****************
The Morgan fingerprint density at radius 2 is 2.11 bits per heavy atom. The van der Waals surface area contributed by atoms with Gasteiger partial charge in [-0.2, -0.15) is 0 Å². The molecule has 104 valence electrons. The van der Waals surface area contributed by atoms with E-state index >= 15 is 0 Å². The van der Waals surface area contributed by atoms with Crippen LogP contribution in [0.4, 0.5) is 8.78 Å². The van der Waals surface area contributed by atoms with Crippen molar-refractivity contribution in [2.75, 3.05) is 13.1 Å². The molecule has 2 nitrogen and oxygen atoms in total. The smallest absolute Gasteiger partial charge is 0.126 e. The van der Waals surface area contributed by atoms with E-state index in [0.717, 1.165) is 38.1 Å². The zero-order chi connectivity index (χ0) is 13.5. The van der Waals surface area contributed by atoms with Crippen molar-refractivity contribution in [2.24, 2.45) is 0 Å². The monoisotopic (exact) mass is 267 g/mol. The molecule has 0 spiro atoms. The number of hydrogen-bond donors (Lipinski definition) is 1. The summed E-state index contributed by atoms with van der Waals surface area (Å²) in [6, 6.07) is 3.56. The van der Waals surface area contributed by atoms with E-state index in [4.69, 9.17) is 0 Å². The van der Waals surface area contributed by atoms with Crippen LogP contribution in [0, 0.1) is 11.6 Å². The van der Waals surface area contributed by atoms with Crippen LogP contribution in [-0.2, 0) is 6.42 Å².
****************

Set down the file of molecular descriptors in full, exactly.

The Morgan fingerprint density at radius 2 is 2.11 bits per heavy atom. The van der Waals surface area contributed by atoms with Gasteiger partial charge in [-0.2, -0.15) is 0 Å². The molecule has 104 valence electrons. The van der Waals surface area contributed by atoms with E-state index >= 15 is 0 Å². The van der Waals surface area contributed by atoms with Crippen LogP contribution in [0.4, 0.5) is 8.78 Å². The van der Waals surface area contributed by atoms with Crippen molar-refractivity contribution in [2.75, 3.05) is 13.1 Å². The molecule has 2 nitrogen and oxygen atoms in total. The smallest absolute Gasteiger partial charge is 0.126 e. The van der Waals surface area contributed by atoms with E-state index in [0.717, 1.165) is 38.1 Å². The zero-order chi connectivity index (χ0) is 13.5. The van der Waals surface area contributed by atoms with Crippen molar-refractivity contribution in [2.24, 2.45) is 0 Å². The monoisotopic (exact) mass is 267 g/mol. The molecule has 0 spiro atoms. The number of hydrogen-bond donors (Lipinski definition) is 1. The summed E-state index contributed by atoms with van der Waals surface area (Å²) in [6, 6.07) is 3.56. The van der Waals surface area contributed by atoms with E-state index in [4.69, 9.17) is 0 Å². The van der Waals surface area contributed by atoms with Crippen LogP contribution in [0, 0.1) is 11.6 Å². The van der Waals surface area contributed by atoms with Crippen LogP contribution in [-0.2, 0) is 6.42 Å².